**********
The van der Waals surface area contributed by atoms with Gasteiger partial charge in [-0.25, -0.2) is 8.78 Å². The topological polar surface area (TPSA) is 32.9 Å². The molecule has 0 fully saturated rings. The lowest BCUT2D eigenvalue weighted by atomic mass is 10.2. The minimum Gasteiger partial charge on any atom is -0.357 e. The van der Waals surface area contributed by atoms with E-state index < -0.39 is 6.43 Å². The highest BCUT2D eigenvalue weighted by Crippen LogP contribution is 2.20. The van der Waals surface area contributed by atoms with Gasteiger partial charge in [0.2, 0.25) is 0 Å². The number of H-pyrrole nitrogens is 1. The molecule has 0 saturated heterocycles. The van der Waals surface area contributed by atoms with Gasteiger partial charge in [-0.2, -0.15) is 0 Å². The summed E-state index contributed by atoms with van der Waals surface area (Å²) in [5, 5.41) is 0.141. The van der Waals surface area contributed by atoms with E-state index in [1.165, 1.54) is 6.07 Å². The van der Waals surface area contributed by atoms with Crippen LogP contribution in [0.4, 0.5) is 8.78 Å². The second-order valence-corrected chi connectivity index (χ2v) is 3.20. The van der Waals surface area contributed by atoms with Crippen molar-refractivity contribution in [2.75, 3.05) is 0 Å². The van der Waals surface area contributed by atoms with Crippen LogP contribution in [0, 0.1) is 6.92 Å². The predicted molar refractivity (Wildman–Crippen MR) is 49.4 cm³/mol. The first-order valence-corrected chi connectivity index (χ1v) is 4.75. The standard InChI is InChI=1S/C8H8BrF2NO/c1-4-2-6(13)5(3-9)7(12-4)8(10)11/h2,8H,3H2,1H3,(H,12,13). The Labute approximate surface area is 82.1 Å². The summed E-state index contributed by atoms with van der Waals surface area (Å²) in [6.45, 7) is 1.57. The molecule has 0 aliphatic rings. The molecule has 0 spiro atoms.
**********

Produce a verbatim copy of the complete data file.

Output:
The van der Waals surface area contributed by atoms with Gasteiger partial charge in [-0.25, -0.2) is 8.78 Å². The topological polar surface area (TPSA) is 32.9 Å². The molecule has 0 fully saturated rings. The lowest BCUT2D eigenvalue weighted by atomic mass is 10.2. The minimum Gasteiger partial charge on any atom is -0.357 e. The van der Waals surface area contributed by atoms with E-state index < -0.39 is 6.43 Å². The highest BCUT2D eigenvalue weighted by Crippen LogP contribution is 2.20. The van der Waals surface area contributed by atoms with Gasteiger partial charge in [0.2, 0.25) is 0 Å². The number of H-pyrrole nitrogens is 1. The molecule has 0 saturated heterocycles. The van der Waals surface area contributed by atoms with Gasteiger partial charge in [-0.2, -0.15) is 0 Å². The summed E-state index contributed by atoms with van der Waals surface area (Å²) in [5, 5.41) is 0.141. The van der Waals surface area contributed by atoms with E-state index in [1.165, 1.54) is 6.07 Å². The van der Waals surface area contributed by atoms with Crippen LogP contribution in [0.4, 0.5) is 8.78 Å². The second-order valence-corrected chi connectivity index (χ2v) is 3.20. The van der Waals surface area contributed by atoms with Crippen molar-refractivity contribution in [2.75, 3.05) is 0 Å². The van der Waals surface area contributed by atoms with Crippen LogP contribution in [0, 0.1) is 6.92 Å². The predicted molar refractivity (Wildman–Crippen MR) is 49.4 cm³/mol. The first-order valence-corrected chi connectivity index (χ1v) is 4.75. The standard InChI is InChI=1S/C8H8BrF2NO/c1-4-2-6(13)5(3-9)7(12-4)8(10)11/h2,8H,3H2,1H3,(H,12,13). The Labute approximate surface area is 82.1 Å². The summed E-state index contributed by atoms with van der Waals surface area (Å²) in [6.45, 7) is 1.57. The molecule has 0 aliphatic rings. The molecule has 0 spiro atoms.